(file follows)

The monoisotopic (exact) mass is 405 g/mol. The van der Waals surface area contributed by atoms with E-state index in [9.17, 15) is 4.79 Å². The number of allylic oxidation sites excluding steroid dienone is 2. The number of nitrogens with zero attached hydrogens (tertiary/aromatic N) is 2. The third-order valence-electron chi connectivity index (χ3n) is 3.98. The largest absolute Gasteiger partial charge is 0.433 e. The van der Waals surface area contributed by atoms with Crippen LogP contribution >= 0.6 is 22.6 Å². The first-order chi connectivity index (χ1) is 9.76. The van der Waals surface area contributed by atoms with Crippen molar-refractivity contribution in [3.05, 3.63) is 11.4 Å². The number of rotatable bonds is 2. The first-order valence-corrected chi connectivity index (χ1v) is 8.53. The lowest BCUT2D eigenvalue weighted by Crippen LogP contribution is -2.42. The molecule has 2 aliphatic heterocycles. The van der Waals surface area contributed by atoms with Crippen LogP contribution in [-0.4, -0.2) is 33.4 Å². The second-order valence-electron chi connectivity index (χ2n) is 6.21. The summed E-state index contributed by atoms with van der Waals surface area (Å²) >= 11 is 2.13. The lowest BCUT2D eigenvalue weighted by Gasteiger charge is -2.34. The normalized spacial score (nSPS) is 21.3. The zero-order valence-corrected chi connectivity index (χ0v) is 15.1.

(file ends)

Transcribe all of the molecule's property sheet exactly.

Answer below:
The monoisotopic (exact) mass is 405 g/mol. The van der Waals surface area contributed by atoms with E-state index in [9.17, 15) is 4.79 Å². The number of allylic oxidation sites excluding steroid dienone is 2. The number of nitrogens with zero attached hydrogens (tertiary/aromatic N) is 2. The third-order valence-electron chi connectivity index (χ3n) is 3.98. The largest absolute Gasteiger partial charge is 0.433 e. The van der Waals surface area contributed by atoms with Crippen LogP contribution >= 0.6 is 22.6 Å². The first-order chi connectivity index (χ1) is 9.76. The van der Waals surface area contributed by atoms with Crippen molar-refractivity contribution in [3.05, 3.63) is 11.4 Å². The number of rotatable bonds is 2. The first-order valence-corrected chi connectivity index (χ1v) is 8.53. The lowest BCUT2D eigenvalue weighted by Crippen LogP contribution is -2.42. The molecule has 2 aliphatic heterocycles. The van der Waals surface area contributed by atoms with Crippen LogP contribution in [-0.4, -0.2) is 33.4 Å². The second-order valence-electron chi connectivity index (χ2n) is 6.21. The summed E-state index contributed by atoms with van der Waals surface area (Å²) >= 11 is 2.13. The lowest BCUT2D eigenvalue weighted by Gasteiger charge is -2.34. The normalized spacial score (nSPS) is 21.3. The zero-order valence-corrected chi connectivity index (χ0v) is 15.1.